7. It seems to me that the trend of events in this strategic corner of the world requires a fresh display of US determination. We have done much for Turkey already—stimulating a $961 million multilateral economic aid program and the doubling of direct US aid in one year—but realistically more is needed and we should be ready to do more to avert further deterioration or to respond to a more Sadat-like Turkish stance.

8. I share Evren’s perception of the defense agreement, that it is more important as a symbol of our reestablished relationship than as a [Page 443] cover for the installations agreement. As I have stated in the past, I see little threat to the continued operations of our facilities. My apprehension has been and remains that unless we are more responsive in the security area our relations with the TGS and with the other elements of Turkey’s security establishment will deteriorate with all this implies in terms of US interest. In this context signature of a long-term defense agreement may have to await our willingness to reinforce our NATO commitment to Turkish security with more tangible assurances that Turkey will have access to US defense equipment and on the best possible terms including a high but not exclusive priority to such excess defense articles as may become available. We also may have to underscore our current “best effort” pledge of continuing security assistance with an Inouye–Marcos type congressional guarantee.2 I recognize that neither branch of our government has been prepared to pledge its word in these ways in view of congressional problems or lack of progress on Cyprus, etc. but events in Iran and Pakistan urge that we reassess our stance.

9. I recognize that the question of enhanced guarantees cannot be dealt with in a week, but during my consultations in Washington I would like to explore some specific suggestions as to what we might do:

—The Turks hope that I will return with the FY 81 aid figures and repayment terms.

—They are also hoping for at least a partial response to their request for FMS debt relief.

—They are closely watching the prospects for our delivering in the next year or so some high visibility items of defense equipment drawn from their equipment list. My staff has some ideas on what items would be most responsive—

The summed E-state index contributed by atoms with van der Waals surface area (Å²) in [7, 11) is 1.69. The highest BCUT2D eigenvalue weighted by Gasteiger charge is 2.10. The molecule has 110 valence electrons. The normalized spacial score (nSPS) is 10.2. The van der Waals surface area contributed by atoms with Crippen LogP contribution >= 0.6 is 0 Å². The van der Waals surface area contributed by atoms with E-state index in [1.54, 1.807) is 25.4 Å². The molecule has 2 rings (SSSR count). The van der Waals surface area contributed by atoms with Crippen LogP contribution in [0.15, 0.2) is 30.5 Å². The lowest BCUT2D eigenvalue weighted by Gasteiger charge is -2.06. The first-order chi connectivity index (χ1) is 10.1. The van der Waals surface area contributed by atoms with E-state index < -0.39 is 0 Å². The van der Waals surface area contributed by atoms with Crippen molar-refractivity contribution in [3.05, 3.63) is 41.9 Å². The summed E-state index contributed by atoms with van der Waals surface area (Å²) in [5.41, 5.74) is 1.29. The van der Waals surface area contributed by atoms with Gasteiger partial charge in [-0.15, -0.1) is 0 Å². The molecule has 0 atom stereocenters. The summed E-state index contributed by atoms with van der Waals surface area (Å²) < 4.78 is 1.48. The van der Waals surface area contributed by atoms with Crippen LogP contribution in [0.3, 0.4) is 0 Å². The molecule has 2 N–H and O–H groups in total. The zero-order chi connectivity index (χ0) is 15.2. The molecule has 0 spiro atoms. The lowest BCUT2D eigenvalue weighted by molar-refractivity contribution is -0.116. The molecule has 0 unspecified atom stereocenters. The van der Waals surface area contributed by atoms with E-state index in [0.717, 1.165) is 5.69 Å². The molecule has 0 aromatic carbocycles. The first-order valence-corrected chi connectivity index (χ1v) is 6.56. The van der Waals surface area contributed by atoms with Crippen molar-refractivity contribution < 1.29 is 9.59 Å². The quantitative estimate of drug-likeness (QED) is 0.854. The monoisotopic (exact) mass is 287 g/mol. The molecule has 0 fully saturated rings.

Air Force: attrition aircraft including about 15 F4’s, some F100’s, 10–20 T37’s and at a later date some more T–38’s;

Navy: favorable resolution of the leases on the two gearing destroyers; and

Army: accelerated delivery of modernization kits for a small number of M–48A5’s.

10. Washington doubtless will have its own ideas on what equipment it may be possible to deliver from stocks. But the point is that [Page 444] something concrete and specific is needed—and quickly—if we want to deal with this crucial country’s growing fear for its security.3

  1. Source: Washington National Records Center, OSD Files: FRC 330–81–0711, Box 19, Cartridge Frame 1–210. Secret; Niact Immediate; Specat; Exdis. Sent to USCINCEUR Vaihingen, USDOCOSouth Naples, USNMR SHAPE, USNATO, and Athens.
  2. Reference is to a military base agreement struck between the United States and the Philippines in January 1979. The negotiations included an October 1978 visit by Senator Daniel Inouye (D-Hawaii), who convinced Philippine President Ferdinand Marcos that the terms of the aid package offered by the Carter administration were unlikely to be improved by Congress. (Bernard Wideman, “U.S. Philippines Near Pact on Military Bases,” The Washington Post, December 8, 1978, p. A24)
  3. In a November 26 memorandum to Vance, Brzezinski noted that Carter read this telegram and commented, “Turkey needs to reciprocate. They have been consistently negative.” Henze wrote to Brzezinski the following day, calling Carter’s reaction “depressing” and “betray[ing] shallow understanding of the realities of our relationship toward an indispensable ally as well as a petulance that will serve us poorly in our efforts to improve relations with Turkey in the months ahead.” Henze further estimated that the new Demirel government “offers the best prospect in more than five dismal years for a solid improvement in U.S. relations,” and counseled that Brzezinski should personally open a dialogue with Demirel, as the new Prime Minister considered the Department of State too weak to engender improved relations. Both memoranda are in the Carter Library, National Security Affairs, Staff Material, Horn/Special, Box 4, 11/79.